How to Live Holistically in Kindness

Extending kindness

The summer solstice has passed, summer is entering its peak, and we are moving through the last half of the year. My last blog post was about how to have a summer fresh start by reevaluating your goal progress and refreshing your motivations on your intentions for the year.

The first full week of the Summer issue of the JMB Living Journal begins today, and this week’s theme is kindness. I chose to begin the Summer issue with this theme to begin our season with a karmically beautiful concept that brings endless joy—a core concept in the journal with the intention for joy to be embodied in our lives more frequently with dedicated use of the journal. The Mindful Moment Challenge reads: 

July is the genesis of the season. Summer is a season of light, activity, and freedom, with many opportunities to be kind and see kindness. Our first mindfulness challenge of summer is to begin the season actively looking for opportunities to be kind.

Define your meaning of kindness, and how you can implement it. How do you measure the significance of kindness? Is it the amount of people it positively impacts or the individual growth it facilitates in the giver? How do you work to be more kind, both to yourself and others? This could be as simple as a moment of truly listening and letting someone know that they are seen. Perhaps that someone could even be you.

Seek to find ways to be kind every day and let this intention bring you joy.

My mentality when it comes to kindness is simply, “why not?” There are never negative consequences to being kind, and it is a pillar of joy and contentment for both the give and the receiver. This is why each week of every JMB Living Journal begins with a “Kindness Karma”, a suggestion about how to live outside of yourself and take one opportunity a week to serve someone else, expecting nothing in return. While the suggested Kindness Karma for every week, may not motivate taking exactly that action, the intention to begin making kindness a part of our everyday thought process.

I truly feel as though living in kindness is critical to living a meaningful and mindful live outside of yourself and see others’ and their needs, and to be in service to others. My goal in writing about kindness and instilling it in the journal is to suggest moving it from a weekly-focused intention to second nature.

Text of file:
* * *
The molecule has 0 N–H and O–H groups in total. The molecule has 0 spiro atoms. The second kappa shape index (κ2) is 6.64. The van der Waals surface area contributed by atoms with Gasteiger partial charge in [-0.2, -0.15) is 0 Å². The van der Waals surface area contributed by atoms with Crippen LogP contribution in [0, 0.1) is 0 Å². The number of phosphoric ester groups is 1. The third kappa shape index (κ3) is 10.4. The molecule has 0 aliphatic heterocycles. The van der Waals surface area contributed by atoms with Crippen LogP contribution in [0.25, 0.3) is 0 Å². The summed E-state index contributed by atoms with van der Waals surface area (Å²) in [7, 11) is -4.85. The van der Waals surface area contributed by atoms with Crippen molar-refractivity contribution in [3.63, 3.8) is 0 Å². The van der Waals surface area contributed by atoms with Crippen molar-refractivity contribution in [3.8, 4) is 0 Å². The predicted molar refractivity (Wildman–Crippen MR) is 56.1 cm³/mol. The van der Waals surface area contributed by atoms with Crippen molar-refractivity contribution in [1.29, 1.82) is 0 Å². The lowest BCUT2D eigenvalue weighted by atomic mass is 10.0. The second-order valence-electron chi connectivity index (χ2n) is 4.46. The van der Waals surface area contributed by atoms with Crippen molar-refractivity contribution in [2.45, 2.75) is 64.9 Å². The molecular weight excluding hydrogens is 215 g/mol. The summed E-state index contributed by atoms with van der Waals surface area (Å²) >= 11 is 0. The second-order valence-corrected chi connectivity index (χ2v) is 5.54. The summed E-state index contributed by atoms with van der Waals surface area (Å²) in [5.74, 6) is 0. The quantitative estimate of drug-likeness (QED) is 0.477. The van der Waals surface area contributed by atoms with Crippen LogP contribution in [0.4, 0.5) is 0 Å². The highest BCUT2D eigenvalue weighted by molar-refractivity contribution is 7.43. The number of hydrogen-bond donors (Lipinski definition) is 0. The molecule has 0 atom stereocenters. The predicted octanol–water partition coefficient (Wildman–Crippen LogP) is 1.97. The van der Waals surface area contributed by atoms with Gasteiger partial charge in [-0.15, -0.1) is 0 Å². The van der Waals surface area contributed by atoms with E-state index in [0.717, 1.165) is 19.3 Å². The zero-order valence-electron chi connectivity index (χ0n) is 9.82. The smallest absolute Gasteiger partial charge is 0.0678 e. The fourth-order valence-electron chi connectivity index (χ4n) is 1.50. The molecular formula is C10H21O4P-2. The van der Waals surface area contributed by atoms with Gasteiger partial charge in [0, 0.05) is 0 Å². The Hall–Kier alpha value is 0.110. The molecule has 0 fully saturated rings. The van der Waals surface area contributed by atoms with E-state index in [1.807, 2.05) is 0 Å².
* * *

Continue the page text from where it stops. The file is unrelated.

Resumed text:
I wanted to take the opportunity this week to go more in-depth on kindness, as an induction to the first week of the Summer issue and also as one of the core values of JMB Living. Kindness is like intangible sunshine: it fills up dark spaces with light, shines, and creates joy and livelihood on any day.

kindness now book

I have been blessed to connect with Amanda Gilbert, a leader in the meditation field, when I asked her for her permission to use one of her quotes in the Summer issue of the Journal. Amanda recently released a book called Kindness Now, a 28-day guide with an in-depth, introspective approach to teach you about living in kindness while also guiding you through daily practices, readings, meditations, and more to transform your relationship with kindness and expose you to all of its aspects.

Today I finished Day 2 of the 28 day journey, and it has already exceeded my expectations. The first week focuses on Metta - Loving Kindness and begins with meditation suggestions and reflection questions designed to help you understand any blocks you may have from self-love. On Day 1, Amanda expertly guides you to listen closely to your heart to understand your deepest wishes for yourself. At the conclusion of the suggested steps for this first day, you design metta mantras personalized for you.

My resulting mantras spoke so clearly and strongly to me that I decided to add them to the top of my July calendar as my guiding intentions for the month. Yesterday and today I repeated them multiple times throughout the day, particularly any time I felt anxious, in a hurry, etc. I’ll share them here with you as I just love them so much and they give me such a sense of peace every time I say them aloud. I’ve also found that the last one is helping encourage me to make better choices for myself - following through on exercise, hydration, and good nutrition.